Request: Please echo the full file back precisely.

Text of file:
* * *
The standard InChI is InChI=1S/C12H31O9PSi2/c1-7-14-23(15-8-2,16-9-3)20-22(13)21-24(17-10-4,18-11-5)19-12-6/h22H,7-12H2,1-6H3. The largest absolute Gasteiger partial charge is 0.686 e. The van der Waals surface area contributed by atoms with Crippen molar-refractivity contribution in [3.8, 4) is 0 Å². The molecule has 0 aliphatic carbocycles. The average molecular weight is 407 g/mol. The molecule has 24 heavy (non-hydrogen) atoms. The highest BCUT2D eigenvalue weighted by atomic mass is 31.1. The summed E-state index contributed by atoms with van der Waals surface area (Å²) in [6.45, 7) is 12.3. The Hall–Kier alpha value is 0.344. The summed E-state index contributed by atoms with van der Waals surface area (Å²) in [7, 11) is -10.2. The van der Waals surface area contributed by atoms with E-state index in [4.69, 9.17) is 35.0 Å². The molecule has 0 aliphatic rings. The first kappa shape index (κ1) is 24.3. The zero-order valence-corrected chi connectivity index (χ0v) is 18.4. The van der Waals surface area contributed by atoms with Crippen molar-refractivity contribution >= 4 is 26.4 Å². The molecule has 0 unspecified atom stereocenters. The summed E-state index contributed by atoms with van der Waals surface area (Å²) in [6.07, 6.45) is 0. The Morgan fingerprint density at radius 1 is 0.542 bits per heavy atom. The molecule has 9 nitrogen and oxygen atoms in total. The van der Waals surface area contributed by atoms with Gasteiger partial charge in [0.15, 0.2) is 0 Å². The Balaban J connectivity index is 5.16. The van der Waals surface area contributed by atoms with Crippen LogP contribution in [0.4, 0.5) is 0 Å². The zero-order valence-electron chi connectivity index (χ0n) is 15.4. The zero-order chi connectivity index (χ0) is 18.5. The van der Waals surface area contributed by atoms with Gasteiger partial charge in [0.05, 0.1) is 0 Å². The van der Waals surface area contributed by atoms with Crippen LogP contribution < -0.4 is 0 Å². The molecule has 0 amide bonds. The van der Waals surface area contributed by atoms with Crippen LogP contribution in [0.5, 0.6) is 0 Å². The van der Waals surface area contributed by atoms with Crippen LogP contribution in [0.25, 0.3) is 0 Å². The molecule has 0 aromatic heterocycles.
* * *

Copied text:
The standard InChI is InChI=1S/C12H31O9PSi2/c1-7-14-23(15-8-2,16-9-3)20-22(13)21-24(17-10-4,18-11-5)19-12-6/h22H,7-12H2,1-6H3. The largest absolute Gasteiger partial charge is 0.686 e. The van der Waals surface area contributed by atoms with Crippen molar-refractivity contribution in [3.8, 4) is 0 Å². The molecule has 0 aliphatic carbocycles. The average molecular weight is 407 g/mol. The molecule has 24 heavy (non-hydrogen) atoms. The highest BCUT2D eigenvalue weighted by atomic mass is 31.1. The summed E-state index contributed by atoms with van der Waals surface area (Å²) in [6.45, 7) is 12.3. The Hall–Kier alpha value is 0.344. The summed E-state index contributed by atoms with van der Waals surface area (Å²) in [7, 11) is -10.2. The van der Waals surface area contributed by atoms with E-state index in [4.69, 9.17) is 35.0 Å². The molecule has 0 aliphatic rings. The first kappa shape index (κ1) is 24.3. The zero-order valence-corrected chi connectivity index (χ0v) is 18.4. The van der Waals surface area contributed by atoms with Crippen molar-refractivity contribution >= 4 is 26.4 Å². The molecule has 0 unspecified atom stereocenters. The summed E-state index contributed by atoms with van der Waals surface area (Å²) in [6.07, 6.45) is 0. The Morgan fingerprint density at radius 1 is 0.542 bits per heavy atom. The molecule has 9 nitrogen and oxygen atoms in total. The van der Waals surface area contributed by atoms with Gasteiger partial charge in [0.15, 0.2) is 0 Å². The Balaban J connectivity index is 5.16. The van der Waals surface area contributed by atoms with Crippen LogP contribution in [0.4, 0.5) is 0 Å². The zero-order valence-electron chi connectivity index (χ0n) is 15.4. The zero-order chi connectivity index (χ0) is 18.5. The van der Waals surface area contributed by atoms with Gasteiger partial charge in [0.05, 0.1) is 0 Å². The van der Waals surface area contributed by atoms with Crippen LogP contribution < -0.4 is 0 Å². The molecule has 0 amide bonds. The van der Waals surface area contributed by atoms with Crippen LogP contribution in [0.5, 0.6) is 0 Å². The van der Waals surface area contributed by atoms with Crippen LogP contribution in [0.25, 0.3) is 0 Å². The molecule has 0 aromatic heterocycles.